E-soterica

Experience Melancholia In Just Two Minutes

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  • With the avalanche of video games releasing every day, it’s virtually impossible to experience them all. E-soterica spotlights the indie darlings Khee Hoon Chan and Alyse Stanley just can’t stand to see players miss, titles that buck convention or brave subjects rarely seen in the industry, or whose inexplicable strangeness begs gamers to stop and gawk. Come join us as we scour the corners of the internet each week to share with you what treasures we find.

    One of the most well-known example of flash fiction—a literary genre renowned for its extreme brevity—came from an anecdote often attributed to author Ernest Hemingway: “For sale: baby shoes, never worn.” While not expounded on, its implication of a parent’s inconsolable grief was palpable. It’s an exceptionally succinct but heartrending tale, the mental imagery conjured in our heads leaving a greater impression than words can do.

    Hemingway’s six-word novels are an extreme example, since there are plenty of flash fiction that spans as much as (or as little as) 1,000 words. Nonetheless, these are still considered micro-stories that can be devoured within minutes. They subverts the tropes of most written works; without conventional story arches, they start in the middle, and their endings are quickly divulged. The crux of these fiction is often about letting their readers ponder over the actions of their characters, rather than delivering punchlines that quickly dissipate and leave no lasting impact.

    With the advent of simple game-making tools such as Twine and Bitsy Game Maker, translating flash fiction to interactive media such as games feels like an inevitable progression. In the vein of flash fiction, 30 Seconds to Midnight is one title you can finish in less than two minutes. It’s remarkably straightforward in its premise and playthrough: missiles are raining upon us, so how will you spend your last moments on this universe? The end of this world is as abrupt as it’s disconcerting, and this knowledge renders your final actions, whatever they are, hopeless in the grand scheme of things. But as you ruminate over past memories—unveiled as your character interacts with various furnishings—it’s easy to wish that you have a bit more time to know more about the world before the imminent catastrophe takes place.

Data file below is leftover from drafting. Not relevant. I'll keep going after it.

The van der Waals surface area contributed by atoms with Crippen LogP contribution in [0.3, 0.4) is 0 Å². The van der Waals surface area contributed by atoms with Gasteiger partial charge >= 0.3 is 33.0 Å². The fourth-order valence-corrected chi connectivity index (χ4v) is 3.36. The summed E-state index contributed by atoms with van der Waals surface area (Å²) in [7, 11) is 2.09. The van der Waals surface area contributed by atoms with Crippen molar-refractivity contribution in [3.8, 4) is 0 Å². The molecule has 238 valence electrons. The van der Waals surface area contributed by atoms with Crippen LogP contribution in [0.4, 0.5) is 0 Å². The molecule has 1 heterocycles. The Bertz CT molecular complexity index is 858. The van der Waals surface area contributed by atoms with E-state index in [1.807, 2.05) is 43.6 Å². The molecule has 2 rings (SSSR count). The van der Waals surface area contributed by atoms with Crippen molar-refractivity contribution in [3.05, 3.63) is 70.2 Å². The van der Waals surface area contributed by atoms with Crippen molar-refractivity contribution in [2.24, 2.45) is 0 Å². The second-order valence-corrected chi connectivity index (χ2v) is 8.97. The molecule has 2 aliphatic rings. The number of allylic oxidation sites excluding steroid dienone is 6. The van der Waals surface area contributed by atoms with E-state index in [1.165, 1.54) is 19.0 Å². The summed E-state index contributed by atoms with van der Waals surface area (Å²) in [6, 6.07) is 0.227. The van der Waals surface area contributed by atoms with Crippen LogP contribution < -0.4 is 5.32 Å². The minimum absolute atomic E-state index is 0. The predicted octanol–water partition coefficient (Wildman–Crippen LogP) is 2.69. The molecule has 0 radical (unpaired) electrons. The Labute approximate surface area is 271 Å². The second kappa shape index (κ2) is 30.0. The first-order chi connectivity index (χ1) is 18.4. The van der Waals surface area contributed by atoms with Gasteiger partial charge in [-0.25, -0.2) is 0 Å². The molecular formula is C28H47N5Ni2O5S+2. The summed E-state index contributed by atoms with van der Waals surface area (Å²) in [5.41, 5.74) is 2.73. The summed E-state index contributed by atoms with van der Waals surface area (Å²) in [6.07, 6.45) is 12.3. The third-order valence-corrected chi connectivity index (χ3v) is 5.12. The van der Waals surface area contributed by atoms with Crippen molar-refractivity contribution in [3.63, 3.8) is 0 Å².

30 Seconds to Midnight brings to mind the sublime but sorrowful Lars von Trier film Melancholia, which depicts the world’s end in an unorthodox manner—a inevitable planetary collision, devoid of typical Hollywood bombast. We watch in growing despair as the characters busied themselves with meaningless endeavors, some self-indulgent, others in abject denial. Of course, the developer of 30 Seconds to Midnight didn’t set out to pay homage to this film—they produced the game in just one hour—but it leaves a lump in your throat all the same, all in under two minutes. As one player wrote, “This is the fastest a game has ever given me such a pit in my stomach.

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